The issue of consent and state of mind touches upon perhaps some of the most personal and human issues imaginable. This blog explored issues related to the capacity necessary for a person to create a will. Passing on the bounty of your work to your loved ones or charity may be a specifically delineated right noted by Thomas Jefferson, James Madison or any other well known political philosopher, but it can only be denied, for all intents and purposes, if that person is legally or medically incapacitated or unable to make key decisions.

This is an extraordinary legal power that is only exercised after an exhaustive review of the facts. To legally deny someone the right to consent to decisions that directly impact them as a patient or client in a legal setting goes to the core of our humanity and, in some circumstances, requires Solomonic wisdom. As noted in different blog posting, Consent is situationally specific. Consent to intimate encounters with your spouse is different than consent to transfer money to a charity, of which little is known. As to the right to create a will and transfer your personal property, real estate and money to family members, what does New York law consider sufficient mental capacity to create a will? There is much case law on this topic as it is a topic that has to be resolved each generation in light of varying societal norms and advances in both psychiatric and general medicine.

In New York and in the law in general, the proponent of an argument has the burden of proof and persuasion to prove their argument. As such, the party who proposes to invalidate a specific will on the grounds that the testator lacked specific testamentary capacity must prove their case. As part of that decision, the Probate Court will consider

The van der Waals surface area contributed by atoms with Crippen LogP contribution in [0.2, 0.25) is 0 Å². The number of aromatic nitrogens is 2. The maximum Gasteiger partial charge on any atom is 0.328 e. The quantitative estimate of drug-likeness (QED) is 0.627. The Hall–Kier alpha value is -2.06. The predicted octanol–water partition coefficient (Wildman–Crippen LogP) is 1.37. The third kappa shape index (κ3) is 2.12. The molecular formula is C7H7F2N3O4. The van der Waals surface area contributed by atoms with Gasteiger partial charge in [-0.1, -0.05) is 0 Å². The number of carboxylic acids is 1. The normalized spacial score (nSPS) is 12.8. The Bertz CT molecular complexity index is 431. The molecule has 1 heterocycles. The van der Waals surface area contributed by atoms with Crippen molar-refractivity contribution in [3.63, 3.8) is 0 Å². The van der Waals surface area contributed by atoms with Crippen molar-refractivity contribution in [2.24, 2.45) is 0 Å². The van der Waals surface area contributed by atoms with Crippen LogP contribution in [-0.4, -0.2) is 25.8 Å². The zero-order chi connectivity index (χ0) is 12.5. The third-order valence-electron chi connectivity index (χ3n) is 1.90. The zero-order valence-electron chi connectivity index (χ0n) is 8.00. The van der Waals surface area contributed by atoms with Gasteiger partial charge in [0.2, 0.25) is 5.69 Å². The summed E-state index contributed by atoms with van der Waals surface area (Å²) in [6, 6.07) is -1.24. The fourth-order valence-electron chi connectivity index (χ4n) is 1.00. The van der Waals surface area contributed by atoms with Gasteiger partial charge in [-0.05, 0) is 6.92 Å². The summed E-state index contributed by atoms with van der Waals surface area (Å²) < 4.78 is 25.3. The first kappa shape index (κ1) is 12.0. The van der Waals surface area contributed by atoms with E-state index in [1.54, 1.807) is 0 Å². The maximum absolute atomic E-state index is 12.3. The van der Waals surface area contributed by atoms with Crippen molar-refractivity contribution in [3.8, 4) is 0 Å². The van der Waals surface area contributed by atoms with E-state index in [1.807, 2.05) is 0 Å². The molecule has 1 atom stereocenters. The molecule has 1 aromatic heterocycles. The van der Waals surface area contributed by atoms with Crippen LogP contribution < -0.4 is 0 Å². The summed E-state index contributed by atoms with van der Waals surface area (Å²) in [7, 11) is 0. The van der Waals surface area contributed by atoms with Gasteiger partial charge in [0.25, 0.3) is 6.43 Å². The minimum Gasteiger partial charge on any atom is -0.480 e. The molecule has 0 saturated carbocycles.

1. Whether the testator understood the nature and consequences of executing a will; and
  2. Whether the testator knew the nature and extent of the property they passed via their will; and
  3. whether the testator knew the person to whom they were passing their property;
  4. the relationship between the testator and the person who received the property.

The testator’s capacity, or lack of capacity, is measured at the time that the will is executed. Even if the testator had many months of dementia, if he/she had a moment of clarity at the time the will was executed (assuming that one could prove that), that is enough for the Court to find testamentary capacity. What is missed on many people is that dementia (or any similar or related diagnosis) is a medical diagnosis, while the above test is a legal test. There is certainly substantial overlap and the existence of a medical diagnosis can inform the probate Court in its deliberation, but each determination is not coextensive with each other. The proponent of the argument that the testator lacked testamentary capacity must show more, or at least different proof that the testator had a medical diagnosis of dementia.

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